Even More "Firsts"
Redesigning the thermal solution included adding native fan control, which Nvidia claimed is another first for laptops. Although some OEMs have added the ability to toggle fan speeds in the past, the keyword in that statement was "native," and the new feature is hardwired right into the PCB. Allowing enthusiasts to manipulate fan speeds lets the user decide the balance of noise and performance, and ultimately the overclocking headroom. OEMs also had to accommodate for the increased power requirements, so these new laptops come with 4- to 8-phase power supplies. Yet another first, according to Nvidia.
Along with the other aforementioned "firsts," these new laptops will be capable of supporting VR devices such as the Oculus Rift. The powerful combination of an unlocked Skylake processor and Nvidia GeForce GTX 980 offers more than minimal specifications for running the new technology.
Coming Soon. Very Soon.
The best part about this announcement is that this isn't some far-off fairy tale or concept development. These laptops will be available very soon. Asus, MSI, Gigabyte and Clevo will be among the first to market with the new innovation, with more OEMs likely to follow suit. This development has basically created a whole new market segment: the mobile enthusiast, with laptops designed for record performance with premium components that are built for overclocking.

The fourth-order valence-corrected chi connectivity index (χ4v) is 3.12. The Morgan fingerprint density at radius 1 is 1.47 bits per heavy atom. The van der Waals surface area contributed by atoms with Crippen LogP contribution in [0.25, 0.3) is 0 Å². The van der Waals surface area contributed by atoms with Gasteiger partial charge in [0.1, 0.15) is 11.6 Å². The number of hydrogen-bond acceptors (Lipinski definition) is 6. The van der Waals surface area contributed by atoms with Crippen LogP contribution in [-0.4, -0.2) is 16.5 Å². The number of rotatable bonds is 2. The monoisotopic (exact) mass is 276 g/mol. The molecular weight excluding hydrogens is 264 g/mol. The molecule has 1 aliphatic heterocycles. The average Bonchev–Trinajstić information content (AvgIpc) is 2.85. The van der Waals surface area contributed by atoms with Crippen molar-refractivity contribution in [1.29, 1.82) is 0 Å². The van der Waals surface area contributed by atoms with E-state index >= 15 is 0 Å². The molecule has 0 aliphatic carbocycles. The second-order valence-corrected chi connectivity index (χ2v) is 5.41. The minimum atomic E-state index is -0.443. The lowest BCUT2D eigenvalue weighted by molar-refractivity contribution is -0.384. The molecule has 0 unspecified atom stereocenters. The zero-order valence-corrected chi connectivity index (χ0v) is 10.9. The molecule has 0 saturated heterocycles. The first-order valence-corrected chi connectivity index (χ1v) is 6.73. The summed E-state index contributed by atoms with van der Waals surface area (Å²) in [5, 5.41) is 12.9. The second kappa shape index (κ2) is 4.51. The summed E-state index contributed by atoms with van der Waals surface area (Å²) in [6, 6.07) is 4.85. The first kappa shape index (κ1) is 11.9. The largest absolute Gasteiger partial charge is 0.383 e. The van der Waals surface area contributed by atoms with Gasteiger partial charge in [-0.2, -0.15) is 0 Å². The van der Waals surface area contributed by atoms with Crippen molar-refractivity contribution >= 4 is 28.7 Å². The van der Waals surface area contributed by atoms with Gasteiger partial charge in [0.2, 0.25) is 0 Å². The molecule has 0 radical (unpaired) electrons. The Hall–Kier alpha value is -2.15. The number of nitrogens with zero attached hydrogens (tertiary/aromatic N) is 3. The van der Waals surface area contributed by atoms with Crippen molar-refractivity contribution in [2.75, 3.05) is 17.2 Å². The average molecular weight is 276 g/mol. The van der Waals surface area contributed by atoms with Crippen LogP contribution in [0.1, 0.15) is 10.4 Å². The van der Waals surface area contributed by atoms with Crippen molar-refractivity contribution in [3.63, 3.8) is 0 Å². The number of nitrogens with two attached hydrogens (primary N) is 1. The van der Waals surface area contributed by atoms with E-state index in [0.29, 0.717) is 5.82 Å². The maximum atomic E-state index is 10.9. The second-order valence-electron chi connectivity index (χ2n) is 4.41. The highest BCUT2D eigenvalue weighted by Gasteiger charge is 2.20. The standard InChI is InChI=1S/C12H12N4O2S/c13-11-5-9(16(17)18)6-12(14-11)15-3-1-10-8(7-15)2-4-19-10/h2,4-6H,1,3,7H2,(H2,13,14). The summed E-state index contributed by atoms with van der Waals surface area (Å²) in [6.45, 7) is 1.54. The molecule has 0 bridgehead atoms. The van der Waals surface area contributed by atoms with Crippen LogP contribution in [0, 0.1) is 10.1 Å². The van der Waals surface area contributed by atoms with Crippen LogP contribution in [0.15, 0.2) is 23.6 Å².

We'll have to see how the battery life on these systems hold up, but we can't imagine you'll be gaming very long on it with horsepower like this.
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Desktop GPU's have been stuffed into laptops before. Like before, the cost will kill them.Reply
Ok. So either we get 15-min. game time on battery or these are packed with mega-huge (and heavy) batteries. Battery life in gaming laptops is already low at generally about an hour or less of game time with mobile GPUs, I can't imagine what it will be we a full desktop GPU in there.Reply
I'm finding it ridiculous just how much they're stuffing in these notebooks. And at the end of the day I still won't consider anything high end not because of price, but because of how freakin' huge they get.Reply
16666265 said:I'm finding it ridiculous just how much they're stuffing in these notebooks. And at the end of the day I still won't consider anything high end not because of price, but because of how freakin' huge they get.
There are options out there which are, IMO, not really bigger than your average run-of-the-mill laptop. I'm currently looking to buy a gaming laptop as a desktop replacement, and I find some clevo-based models to be quite interesting in terms of both look and power. The Eurocom M5 Pro for instance got a 9/10 "Kick Ass" award from Maximum PC recently, and it's the model I'm considering, I'm just still not decided on the GPU (GTX 970m or 980m)?